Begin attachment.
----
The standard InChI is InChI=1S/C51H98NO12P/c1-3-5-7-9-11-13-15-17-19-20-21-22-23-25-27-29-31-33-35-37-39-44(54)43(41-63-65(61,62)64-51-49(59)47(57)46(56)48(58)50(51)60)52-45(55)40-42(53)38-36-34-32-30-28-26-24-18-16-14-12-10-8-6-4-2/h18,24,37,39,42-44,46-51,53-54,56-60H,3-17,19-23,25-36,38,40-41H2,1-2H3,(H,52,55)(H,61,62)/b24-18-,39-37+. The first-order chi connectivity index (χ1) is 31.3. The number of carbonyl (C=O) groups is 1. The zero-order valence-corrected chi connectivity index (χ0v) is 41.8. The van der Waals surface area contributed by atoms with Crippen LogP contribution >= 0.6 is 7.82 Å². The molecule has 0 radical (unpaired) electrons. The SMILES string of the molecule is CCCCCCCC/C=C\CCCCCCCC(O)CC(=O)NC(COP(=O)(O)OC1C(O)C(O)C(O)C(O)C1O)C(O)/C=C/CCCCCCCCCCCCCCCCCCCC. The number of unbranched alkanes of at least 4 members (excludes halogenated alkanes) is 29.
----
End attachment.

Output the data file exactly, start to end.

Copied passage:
The standard InChI is InChI=1S/C51H98NO12P/c1-3-5-7-9-11-13-15-17-19-20-21-22-23-25-27-29-31-33-35-37-39-44(54)43(41-63-65(61,62)64-51-49(59)47(57)46(56)48(58)50(51)60)52-45(55)40-42(53)38-36-34-32-30-28-26-24-18-16-14-12-10-8-6-4-2/h18,24,37,39,42-44,46-51,53-54,56-60H,3-17,19-23,25-36,38,40-41H2,1-2H3,(H,52,55)(H,61,62)/b24-18-,39-37+. The first-order chi connectivity index (χ1) is 31.3. The number of carbonyl (C=O) groups is 1. The zero-order valence-corrected chi connectivity index (χ0v) is 41.8. The van der Waals surface area contributed by atoms with Crippen LogP contribution >= 0.6 is 7.82 Å². The molecule has 0 radical (unpaired) electrons. The SMILES string of the molecule is CCCCCCCC/C=C\CCCCCCCC(O)CC(=O)NC(COP(=O)(O)OC1C(O)C(O)C(O)C(O)C1O)C(O)/C=C/CCCCCCCCCCCCCCCCCCCC. The number of unbranched alkanes of at least 4 members (excludes halogenated alkanes) is 29.